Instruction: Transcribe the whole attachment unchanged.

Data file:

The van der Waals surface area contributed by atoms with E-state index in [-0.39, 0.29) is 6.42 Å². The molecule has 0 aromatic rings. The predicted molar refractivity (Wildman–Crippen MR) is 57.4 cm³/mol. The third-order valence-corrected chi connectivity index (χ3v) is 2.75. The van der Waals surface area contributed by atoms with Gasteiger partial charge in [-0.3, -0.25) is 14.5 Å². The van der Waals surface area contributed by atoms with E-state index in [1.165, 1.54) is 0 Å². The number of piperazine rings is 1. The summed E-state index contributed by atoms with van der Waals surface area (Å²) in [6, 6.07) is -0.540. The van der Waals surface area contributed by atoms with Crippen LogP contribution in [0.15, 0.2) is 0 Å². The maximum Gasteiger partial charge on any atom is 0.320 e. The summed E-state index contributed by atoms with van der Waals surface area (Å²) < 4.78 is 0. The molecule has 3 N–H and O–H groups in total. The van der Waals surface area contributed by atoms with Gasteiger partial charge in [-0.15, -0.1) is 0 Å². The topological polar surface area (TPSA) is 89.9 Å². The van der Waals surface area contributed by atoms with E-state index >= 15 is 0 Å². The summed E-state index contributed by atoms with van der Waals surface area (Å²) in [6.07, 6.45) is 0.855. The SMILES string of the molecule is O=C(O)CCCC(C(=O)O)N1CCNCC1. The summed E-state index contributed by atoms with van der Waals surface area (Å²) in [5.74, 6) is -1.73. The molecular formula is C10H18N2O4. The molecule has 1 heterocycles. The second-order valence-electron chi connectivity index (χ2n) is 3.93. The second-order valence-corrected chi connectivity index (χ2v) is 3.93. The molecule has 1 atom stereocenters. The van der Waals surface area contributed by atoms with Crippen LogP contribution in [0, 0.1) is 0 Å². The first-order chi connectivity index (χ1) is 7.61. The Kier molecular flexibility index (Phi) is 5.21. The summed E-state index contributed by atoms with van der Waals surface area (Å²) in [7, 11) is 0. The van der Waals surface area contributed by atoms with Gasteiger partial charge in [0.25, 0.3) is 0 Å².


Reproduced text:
The van der Waals surface area contributed by atoms with E-state index in [-0.39, 0.29) is 6.42 Å². The molecule has 0 aromatic rings. The predicted molar refractivity (Wildman–Crippen MR) is 57.4 cm³/mol. The third-order valence-corrected chi connectivity index (χ3v) is 2.75. The van der Waals surface area contributed by atoms with Gasteiger partial charge in [-0.3, -0.25) is 14.5 Å². The van der Waals surface area contributed by atoms with E-state index in [1.165, 1.54) is 0 Å². The number of piperazine rings is 1. The summed E-state index contributed by atoms with van der Waals surface area (Å²) in [6, 6.07) is -0.540. The van der Waals surface area contributed by atoms with Crippen LogP contribution in [0.15, 0.2) is 0 Å². The maximum Gasteiger partial charge on any atom is 0.320 e. The summed E-state index contributed by atoms with van der Waals surface area (Å²) < 4.78 is 0. The molecule has 3 N–H and O–H groups in total. The van der Waals surface area contributed by atoms with Gasteiger partial charge in [-0.15, -0.1) is 0 Å². The topological polar surface area (TPSA) is 89.9 Å². The van der Waals surface area contributed by atoms with E-state index >= 15 is 0 Å². The summed E-state index contributed by atoms with van der Waals surface area (Å²) in [6.07, 6.45) is 0.855. The SMILES string of the molecule is O=C(O)CCCC(C(=O)O)N1CCNCC1. The summed E-state index contributed by atoms with van der Waals surface area (Å²) in [5.74, 6) is -1.73. The molecular formula is C10H18N2O4. The molecule has 1 heterocycles. The second-order valence-electron chi connectivity index (χ2n) is 3.93. The second-order valence-corrected chi connectivity index (χ2v) is 3.93. The molecule has 1 atom stereocenters. The van der Waals surface area contributed by atoms with Crippen LogP contribution in [0, 0.1) is 0 Å². The first-order chi connectivity index (χ1) is 7.61. The Kier molecular flexibility index (Phi) is 5.21. The summed E-state index contributed by atoms with van der Waals surface area (Å²) in [7, 11) is 0. The van der Waals surface area contributed by atoms with Gasteiger partial charge in [0.25, 0.3) is 0 Å².